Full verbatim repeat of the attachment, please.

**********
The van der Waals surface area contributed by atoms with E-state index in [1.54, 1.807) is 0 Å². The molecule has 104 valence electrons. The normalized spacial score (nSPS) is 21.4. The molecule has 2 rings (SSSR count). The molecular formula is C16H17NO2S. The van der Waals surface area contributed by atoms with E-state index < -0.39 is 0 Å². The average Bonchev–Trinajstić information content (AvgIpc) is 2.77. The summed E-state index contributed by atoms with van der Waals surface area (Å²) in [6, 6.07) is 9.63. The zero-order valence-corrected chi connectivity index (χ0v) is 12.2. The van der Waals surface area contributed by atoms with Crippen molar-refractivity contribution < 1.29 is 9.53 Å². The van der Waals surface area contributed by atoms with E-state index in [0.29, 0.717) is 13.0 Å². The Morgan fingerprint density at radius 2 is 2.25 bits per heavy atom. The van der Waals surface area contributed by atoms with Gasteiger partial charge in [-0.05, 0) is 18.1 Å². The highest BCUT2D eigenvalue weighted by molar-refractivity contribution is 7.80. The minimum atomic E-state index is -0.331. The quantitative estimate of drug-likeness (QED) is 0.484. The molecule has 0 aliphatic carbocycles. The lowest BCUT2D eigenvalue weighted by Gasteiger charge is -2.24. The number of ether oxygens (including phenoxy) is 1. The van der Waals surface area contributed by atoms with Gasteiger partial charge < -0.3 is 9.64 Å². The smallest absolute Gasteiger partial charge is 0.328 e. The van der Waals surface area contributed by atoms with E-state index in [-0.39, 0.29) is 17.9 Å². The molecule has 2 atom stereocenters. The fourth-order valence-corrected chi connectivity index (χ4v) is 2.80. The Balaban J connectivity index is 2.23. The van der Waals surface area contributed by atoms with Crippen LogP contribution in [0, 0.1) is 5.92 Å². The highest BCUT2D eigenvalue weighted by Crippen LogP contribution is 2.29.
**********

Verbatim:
The van der Waals surface area contributed by atoms with E-state index in [1.54, 1.807) is 0 Å². The molecule has 104 valence electrons. The normalized spacial score (nSPS) is 21.4. The molecule has 2 rings (SSSR count). The molecular formula is C16H17NO2S. The van der Waals surface area contributed by atoms with E-state index < -0.39 is 0 Å². The average Bonchev–Trinajstić information content (AvgIpc) is 2.77. The summed E-state index contributed by atoms with van der Waals surface area (Å²) in [6, 6.07) is 9.63. The zero-order valence-corrected chi connectivity index (χ0v) is 12.2. The van der Waals surface area contributed by atoms with Crippen molar-refractivity contribution < 1.29 is 9.53 Å². The van der Waals surface area contributed by atoms with E-state index in [0.29, 0.717) is 13.0 Å². The Morgan fingerprint density at radius 2 is 2.25 bits per heavy atom. The van der Waals surface area contributed by atoms with Gasteiger partial charge in [-0.05, 0) is 18.1 Å². The highest BCUT2D eigenvalue weighted by molar-refractivity contribution is 7.80. The minimum atomic E-state index is -0.331. The quantitative estimate of drug-likeness (QED) is 0.484. The molecule has 0 aliphatic carbocycles. The lowest BCUT2D eigenvalue weighted by Gasteiger charge is -2.24. The number of ether oxygens (including phenoxy) is 1. The van der Waals surface area contributed by atoms with Gasteiger partial charge < -0.3 is 9.64 Å². The smallest absolute Gasteiger partial charge is 0.328 e. The van der Waals surface area contributed by atoms with E-state index in [-0.39, 0.29) is 17.9 Å². The molecule has 2 atom stereocenters. The fourth-order valence-corrected chi connectivity index (χ4v) is 2.80. The Balaban J connectivity index is 2.23. The van der Waals surface area contributed by atoms with Crippen LogP contribution in [0, 0.1) is 5.92 Å². The highest BCUT2D eigenvalue weighted by Crippen LogP contribution is 2.29.